Previous blogs mention we all have portions of our psyche that are quite strong and other parts that are weak. Over time, we tend to build our lives around the stronger components and gradually develop a fear of those weaker ones. The primary reasons for the fear are imagined and real instabilities from which we believe we may not recover. Simply put, our reputation, business, etc., are at stake. We are staring at uncertainty.

The shortcut attempted is trying to find someone, the Other, who will deal with those dark spaces for us. We become infatuated with the Other. The Other is taken hostage. Conversely, the shortcut with the detested person is to simply get rid of him or her. This way the scary work can, again, be avoided. In both cases the leader stays myopic, loses vision, and is unable to see the consequences of decisions. A boss hiring someone to do the more difficult parts of the boss’s responsibilities (read: dirty work) is a good example of projection. It tears the team apart.

So Which is Which?

How does one know if the desired decision is wise and simple or blind and chaotic? In one word, “Options.” In two words, “Risk management.” In another two words, “Assumption analysis.” Let me explain.

Projection is sly and takes several forms. It is a narcotic that puts discernment to sleep. It is a demolition expert wiring explosives to all that has been built. It puts the trigger in the leader’s hand. It intensifies emotionality making pulling the trigger feel oh so sweet. (“Just fire him! Just hire her! Start without a contract! Requirements gathering will slow us down! Cash flow! Everything will be okay.”) Then it waits for the blind decision that irreversibly pulls the trigger and destroys healthy power, assets, and people.

By asking questions around options, risk management, and assumption analysis the door to healthier decision-making opens. Vision returns. Now, all this means going into those dark spaces. It’s hard work, rewarding work. It’s also the simplest work. (There’s never enough time to do it right the first time but there’s always time to fix it.) Keep in mind that just like Hades in Greek mythology, that’s where the real gold not the fool’s gold is!

The Entrepreneurial Switch

by Guy Ralfe on December 23, 2009

do-not-sit-on-the-fenceFor many entrepreneurship is scary, I found it that way for a long time until I found myself in the right environment. Initially I envisaged entrepreneurship as finding the right idea, quitting your job and following your nose with your new idea. For the longest time I just seemed to miss the idea.

In a way it is a bit like approaching getting married. You love your girlfriend and want to spend the rest of your life together, you see your friends and family getting married one by one around you and they all seem happy. However, I was still apprehensive about what was going to happen after I got married. Were all my married friends suddenly engulfed by the “married spirits” and sworn to secrecy. What was the world like after taking those vows? Were they just waiting for me to fall into the same trap?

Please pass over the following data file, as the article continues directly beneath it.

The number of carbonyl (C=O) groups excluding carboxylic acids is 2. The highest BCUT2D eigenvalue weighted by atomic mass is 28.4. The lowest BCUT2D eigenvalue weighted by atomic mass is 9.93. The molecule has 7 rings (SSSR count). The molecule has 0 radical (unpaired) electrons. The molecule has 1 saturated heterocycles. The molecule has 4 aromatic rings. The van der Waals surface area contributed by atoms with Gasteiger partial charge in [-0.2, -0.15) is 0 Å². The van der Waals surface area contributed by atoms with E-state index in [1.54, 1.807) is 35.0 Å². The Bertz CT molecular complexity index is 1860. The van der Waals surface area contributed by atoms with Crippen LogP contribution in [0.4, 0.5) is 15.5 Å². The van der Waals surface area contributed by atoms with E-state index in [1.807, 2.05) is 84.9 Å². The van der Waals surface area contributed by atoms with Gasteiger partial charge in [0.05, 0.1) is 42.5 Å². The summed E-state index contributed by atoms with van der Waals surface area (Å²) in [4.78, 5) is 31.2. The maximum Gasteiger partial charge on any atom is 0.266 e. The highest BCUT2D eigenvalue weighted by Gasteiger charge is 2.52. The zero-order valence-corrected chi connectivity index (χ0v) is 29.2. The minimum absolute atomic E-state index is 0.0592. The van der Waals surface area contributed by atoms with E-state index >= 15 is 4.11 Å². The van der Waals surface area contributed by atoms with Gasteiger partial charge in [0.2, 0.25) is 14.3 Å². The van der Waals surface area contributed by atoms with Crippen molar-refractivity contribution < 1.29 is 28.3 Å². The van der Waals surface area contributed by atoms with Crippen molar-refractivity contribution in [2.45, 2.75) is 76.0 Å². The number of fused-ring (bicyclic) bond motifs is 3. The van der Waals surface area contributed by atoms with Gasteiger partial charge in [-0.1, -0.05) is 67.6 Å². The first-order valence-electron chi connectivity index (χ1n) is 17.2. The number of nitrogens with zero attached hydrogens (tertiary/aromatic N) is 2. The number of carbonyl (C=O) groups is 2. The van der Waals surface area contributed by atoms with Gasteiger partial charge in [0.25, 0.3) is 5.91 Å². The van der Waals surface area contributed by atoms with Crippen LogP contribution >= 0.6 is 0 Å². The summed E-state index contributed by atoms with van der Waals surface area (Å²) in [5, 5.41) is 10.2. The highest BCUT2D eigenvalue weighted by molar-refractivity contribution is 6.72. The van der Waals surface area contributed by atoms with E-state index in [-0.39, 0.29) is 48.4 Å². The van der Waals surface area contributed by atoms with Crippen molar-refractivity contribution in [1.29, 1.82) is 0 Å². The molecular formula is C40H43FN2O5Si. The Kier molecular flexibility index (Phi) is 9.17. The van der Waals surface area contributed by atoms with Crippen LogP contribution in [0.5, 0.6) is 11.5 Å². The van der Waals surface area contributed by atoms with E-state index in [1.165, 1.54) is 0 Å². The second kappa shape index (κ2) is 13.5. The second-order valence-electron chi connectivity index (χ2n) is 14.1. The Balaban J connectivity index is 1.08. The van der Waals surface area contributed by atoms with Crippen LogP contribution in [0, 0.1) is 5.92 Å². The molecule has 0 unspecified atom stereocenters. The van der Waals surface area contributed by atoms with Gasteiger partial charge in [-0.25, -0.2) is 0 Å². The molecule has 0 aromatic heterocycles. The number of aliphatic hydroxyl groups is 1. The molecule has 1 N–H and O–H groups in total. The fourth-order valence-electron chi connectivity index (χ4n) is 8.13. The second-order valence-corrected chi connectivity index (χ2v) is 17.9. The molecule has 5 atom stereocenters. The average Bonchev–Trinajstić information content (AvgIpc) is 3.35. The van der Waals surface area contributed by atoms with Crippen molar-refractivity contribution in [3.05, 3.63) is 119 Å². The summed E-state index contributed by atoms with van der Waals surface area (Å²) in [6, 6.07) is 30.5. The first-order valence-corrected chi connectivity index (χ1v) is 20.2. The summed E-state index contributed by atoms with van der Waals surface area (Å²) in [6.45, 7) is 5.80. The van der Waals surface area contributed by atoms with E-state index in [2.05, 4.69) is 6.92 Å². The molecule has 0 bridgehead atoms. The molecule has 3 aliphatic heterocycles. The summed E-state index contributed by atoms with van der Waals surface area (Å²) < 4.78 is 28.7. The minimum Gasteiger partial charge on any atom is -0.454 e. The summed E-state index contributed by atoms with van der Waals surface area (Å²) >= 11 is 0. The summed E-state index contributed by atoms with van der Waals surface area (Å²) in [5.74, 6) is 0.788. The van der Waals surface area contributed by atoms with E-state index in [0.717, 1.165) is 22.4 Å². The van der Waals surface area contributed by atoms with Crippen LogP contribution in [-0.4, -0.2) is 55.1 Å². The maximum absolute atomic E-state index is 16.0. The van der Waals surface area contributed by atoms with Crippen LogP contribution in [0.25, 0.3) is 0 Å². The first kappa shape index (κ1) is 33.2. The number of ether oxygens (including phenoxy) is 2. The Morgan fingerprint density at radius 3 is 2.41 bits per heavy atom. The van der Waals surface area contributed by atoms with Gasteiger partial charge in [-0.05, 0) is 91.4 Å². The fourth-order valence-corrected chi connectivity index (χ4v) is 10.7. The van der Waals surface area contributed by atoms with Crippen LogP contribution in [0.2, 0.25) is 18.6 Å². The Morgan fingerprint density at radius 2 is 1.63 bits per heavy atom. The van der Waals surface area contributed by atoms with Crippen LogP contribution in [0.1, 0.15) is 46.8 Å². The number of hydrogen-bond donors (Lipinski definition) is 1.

Of course not! What was I thinking looking back now? The reality was that I just did not have the knowledge or experience of what were the standards and criteria for operating as a married couple. I didn’t even know where to look to find the answers. Yes I saw my parents with 30+ years of experience but it did not occur to me that that would be the same for me. In fact what I didn’t realize was that the actual answer to this mystery was actually my parents, as the background of what it is to be married is shaped by those around us, that we observe. Our interpretation of that is how we engage in a married relationship – of course your spouse also has her background of what marriage is and so the interaction of these two visions is what drives the resultant actions we hold in marriage as a couple. So far so good and in many ways our actions seem to be exactly how our parents acted with us.

There are no magical entrepreneurial spirits out there but there are different ways of overcoming the apprehension. Many entrepreneurs just find themselves in the situation and their story is just how they dealt with the situation. A bit like a couple after a steamy and risky night, suddenly find themselves dealing with the situation of becoming parents, they just have to deal with the situation.

The remaining entrepreneurs are in two camps: those waiting / planning and those executing on fulfilling their ambition. Those waiting for the right moment, big idea, perfect plan etc will remain that way unless something around them changes. I was in this group for a long time, I know what it is like. For me the ambition was there but the desire was just not strong enough to quit and start out on my own. I recognized that I still had many knowledge gaps and a lack of capacity to act, which all compounded the risk to start executing. For me I needed the organization, to help me cover these knowledge gaps and with the team at Active Garage I have been able to execute on an entrepreneurial venture I could not have imagined on my own.